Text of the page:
This week on the Lisa Burke Show, Professor Valérie Schafer, Nathan Summers and Patrick Mischo discuss ChatGPT and AI more generally as it becomes part of our life.
OpenAI released an early demo of ChatGPT on November 30, 2022, and since then this chatbot has infiltrated conversation across many domains.
Top of the list, perhaps, was education, and so I turned to the University of Luxembourg to tell me who is working on how to figure out how to deal with Chat GPT at this level. Professor Valérie Schafer is a Professor in Contemporary History at the C²DH (Luxembourg Centre for Contemporary and Digital History) at the university. Her main research interests are the history of the Internet and the Web, digital cultures and infrastructures, and born-digital heritage (especially Web archives).
My other guests are Nathan Summers and Patrick Mischo. Nathan is an AI Research Analyst working for the Luxembourg Tech School. His work primarily focuses on ethical dilemmas associated with real-world application of AI systems. Patrick Mischo is the Office Senior Partner of Allen & Overy in Luxembourg. He talks about 'Harvey' - Open AI’s GPT for for lawyers.
As we enter this new world, with Open AI such as ChatGPT, we need to become even more aware of the way in which it works, how we can use it for good, and what the pitfalls could be. Naturally, with education (and other work), universities need to think about plagiarism and fraud. How can one use ChatGPT in a creative and pedagogical way? How should one word and reword questions to get the best out of ChatGPT?
Valérie explains that they use ChatGPT as a base, as a tool, with students and improve on one's answer from there. However, there is great risk of AI hallucinations, as Nathan Summers explains. AI systems can very confidently provide us with untrue information. There is also inherent bias. Despite ChatGPT being based on enormous amounts (but only with data up to 2021), this data is likely skewed as the internet has been used and populated with information predominantly in certain countries. It will become very important to constantly cross-reference any information given by ChatGPT.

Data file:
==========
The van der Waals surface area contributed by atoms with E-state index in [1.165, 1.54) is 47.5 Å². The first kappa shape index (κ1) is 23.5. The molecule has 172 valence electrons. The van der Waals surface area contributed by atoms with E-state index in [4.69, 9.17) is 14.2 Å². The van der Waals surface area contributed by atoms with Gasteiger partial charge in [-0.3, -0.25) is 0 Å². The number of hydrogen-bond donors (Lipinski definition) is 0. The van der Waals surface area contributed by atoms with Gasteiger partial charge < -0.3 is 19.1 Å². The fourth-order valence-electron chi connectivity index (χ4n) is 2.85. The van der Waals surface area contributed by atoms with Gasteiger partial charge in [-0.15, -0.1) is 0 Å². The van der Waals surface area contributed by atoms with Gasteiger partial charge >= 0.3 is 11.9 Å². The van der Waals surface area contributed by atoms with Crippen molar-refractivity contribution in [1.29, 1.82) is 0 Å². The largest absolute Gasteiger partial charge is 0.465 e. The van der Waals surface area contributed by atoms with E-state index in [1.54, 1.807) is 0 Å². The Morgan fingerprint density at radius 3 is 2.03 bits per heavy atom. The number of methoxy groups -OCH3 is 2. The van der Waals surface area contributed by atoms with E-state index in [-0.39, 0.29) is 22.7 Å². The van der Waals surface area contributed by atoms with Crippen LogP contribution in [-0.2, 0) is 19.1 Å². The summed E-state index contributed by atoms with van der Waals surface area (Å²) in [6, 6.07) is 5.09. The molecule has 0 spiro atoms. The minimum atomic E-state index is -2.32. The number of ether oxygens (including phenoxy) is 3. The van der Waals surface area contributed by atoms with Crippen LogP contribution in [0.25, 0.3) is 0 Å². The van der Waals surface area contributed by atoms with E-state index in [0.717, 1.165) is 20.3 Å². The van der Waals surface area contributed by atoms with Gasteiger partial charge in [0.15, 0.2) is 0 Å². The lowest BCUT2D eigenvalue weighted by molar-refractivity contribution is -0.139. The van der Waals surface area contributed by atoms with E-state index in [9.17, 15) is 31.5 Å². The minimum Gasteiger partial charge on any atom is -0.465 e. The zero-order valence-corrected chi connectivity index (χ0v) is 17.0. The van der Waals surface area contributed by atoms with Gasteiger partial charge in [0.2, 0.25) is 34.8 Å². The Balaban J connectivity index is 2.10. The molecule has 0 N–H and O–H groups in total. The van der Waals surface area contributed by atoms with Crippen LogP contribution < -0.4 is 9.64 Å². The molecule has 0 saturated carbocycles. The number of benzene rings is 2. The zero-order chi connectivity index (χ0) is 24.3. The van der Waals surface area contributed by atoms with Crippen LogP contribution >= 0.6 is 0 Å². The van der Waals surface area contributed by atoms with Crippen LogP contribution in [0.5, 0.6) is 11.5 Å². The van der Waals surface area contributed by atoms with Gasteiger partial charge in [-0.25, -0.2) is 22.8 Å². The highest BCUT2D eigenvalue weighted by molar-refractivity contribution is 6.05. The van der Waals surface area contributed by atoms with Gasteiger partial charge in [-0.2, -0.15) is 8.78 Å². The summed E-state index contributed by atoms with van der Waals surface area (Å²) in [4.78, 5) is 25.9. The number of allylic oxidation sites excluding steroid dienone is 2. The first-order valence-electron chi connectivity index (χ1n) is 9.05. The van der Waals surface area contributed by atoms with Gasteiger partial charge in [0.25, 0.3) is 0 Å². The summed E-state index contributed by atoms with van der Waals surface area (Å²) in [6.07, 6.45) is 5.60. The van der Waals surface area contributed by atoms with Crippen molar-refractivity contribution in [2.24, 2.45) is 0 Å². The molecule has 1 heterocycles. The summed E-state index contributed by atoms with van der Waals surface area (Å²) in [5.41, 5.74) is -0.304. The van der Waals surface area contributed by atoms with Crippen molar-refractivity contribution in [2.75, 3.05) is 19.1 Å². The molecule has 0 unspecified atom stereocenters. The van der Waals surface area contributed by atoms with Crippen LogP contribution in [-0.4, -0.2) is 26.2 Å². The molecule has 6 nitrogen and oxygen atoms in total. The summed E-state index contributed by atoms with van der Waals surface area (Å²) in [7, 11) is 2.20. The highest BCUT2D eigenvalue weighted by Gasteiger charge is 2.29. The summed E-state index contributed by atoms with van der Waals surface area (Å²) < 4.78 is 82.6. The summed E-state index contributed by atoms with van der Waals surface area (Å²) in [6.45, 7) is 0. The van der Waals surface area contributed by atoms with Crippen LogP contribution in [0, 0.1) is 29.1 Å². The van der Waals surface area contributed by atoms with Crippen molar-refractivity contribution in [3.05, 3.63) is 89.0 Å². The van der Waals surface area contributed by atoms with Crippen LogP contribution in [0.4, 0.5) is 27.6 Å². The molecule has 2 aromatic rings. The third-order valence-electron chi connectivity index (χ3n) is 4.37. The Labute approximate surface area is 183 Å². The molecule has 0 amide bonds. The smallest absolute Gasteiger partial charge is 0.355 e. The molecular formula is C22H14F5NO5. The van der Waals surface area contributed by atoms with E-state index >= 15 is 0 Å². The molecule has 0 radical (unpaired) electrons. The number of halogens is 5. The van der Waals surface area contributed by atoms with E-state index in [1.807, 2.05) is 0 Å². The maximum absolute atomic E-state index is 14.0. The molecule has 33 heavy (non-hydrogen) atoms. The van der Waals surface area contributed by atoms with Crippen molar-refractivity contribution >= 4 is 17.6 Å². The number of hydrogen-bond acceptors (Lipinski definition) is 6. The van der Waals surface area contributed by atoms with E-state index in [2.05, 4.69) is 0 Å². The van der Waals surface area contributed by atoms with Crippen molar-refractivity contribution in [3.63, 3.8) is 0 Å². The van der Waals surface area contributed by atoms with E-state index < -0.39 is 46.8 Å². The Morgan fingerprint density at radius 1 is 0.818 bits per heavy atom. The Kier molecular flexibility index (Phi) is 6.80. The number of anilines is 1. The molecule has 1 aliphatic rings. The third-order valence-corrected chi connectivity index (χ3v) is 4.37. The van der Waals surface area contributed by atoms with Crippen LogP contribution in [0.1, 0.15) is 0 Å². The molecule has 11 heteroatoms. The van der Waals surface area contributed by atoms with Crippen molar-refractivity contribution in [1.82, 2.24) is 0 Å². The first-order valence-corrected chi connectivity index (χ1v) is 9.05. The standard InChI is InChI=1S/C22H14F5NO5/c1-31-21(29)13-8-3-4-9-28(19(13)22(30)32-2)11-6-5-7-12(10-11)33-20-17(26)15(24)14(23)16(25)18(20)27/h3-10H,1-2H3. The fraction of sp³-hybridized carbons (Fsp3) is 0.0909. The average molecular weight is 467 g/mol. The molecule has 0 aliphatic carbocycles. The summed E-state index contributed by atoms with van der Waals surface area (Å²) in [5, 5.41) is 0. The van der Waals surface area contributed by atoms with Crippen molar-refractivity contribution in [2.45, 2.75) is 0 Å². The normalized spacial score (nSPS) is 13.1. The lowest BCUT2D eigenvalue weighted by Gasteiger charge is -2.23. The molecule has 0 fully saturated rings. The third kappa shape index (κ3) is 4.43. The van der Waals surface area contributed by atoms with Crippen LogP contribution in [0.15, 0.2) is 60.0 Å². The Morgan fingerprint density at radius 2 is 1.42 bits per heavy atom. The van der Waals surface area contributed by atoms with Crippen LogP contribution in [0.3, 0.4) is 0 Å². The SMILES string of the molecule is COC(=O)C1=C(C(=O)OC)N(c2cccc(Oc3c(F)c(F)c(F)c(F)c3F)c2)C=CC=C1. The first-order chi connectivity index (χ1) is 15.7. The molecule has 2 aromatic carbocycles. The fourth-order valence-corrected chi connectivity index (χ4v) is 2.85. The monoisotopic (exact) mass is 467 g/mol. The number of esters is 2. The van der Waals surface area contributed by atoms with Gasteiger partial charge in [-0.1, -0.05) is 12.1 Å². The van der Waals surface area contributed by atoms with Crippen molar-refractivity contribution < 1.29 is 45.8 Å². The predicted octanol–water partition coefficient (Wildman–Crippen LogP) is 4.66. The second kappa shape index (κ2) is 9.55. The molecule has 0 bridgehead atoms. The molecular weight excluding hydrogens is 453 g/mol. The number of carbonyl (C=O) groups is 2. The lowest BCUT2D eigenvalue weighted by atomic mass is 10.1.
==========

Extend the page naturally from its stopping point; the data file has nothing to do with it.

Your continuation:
As it happens, the mechanism of AI systems is a black box - we don't really know the internal workings of these neural networks, especially in proprietary systems. This raises a different issue, once more, the power of big tech companies in our lives? Valérie reminds us that if the information is free, we are the product, and with that we need to be increasingly careful of what information we input. This is especially true, and precarious for young people.
When it comes to delegating small tasks or generative roles, AI will definitely change the job market. Patrick Mischo talks about the use of Harvey within their work as a law firm. However, AI systems cannot be held legally liable for damages. As with education, in the legal field it is necessary to develop a critical eye to spot any potential inaccuracies.
We'd love to hear your thoughts on how ChatGPT is changing your work or life. Are you worried about your job? Do you think it's a wonderful addition to the tech world we co-habit?
What do you think about ChatGPT?
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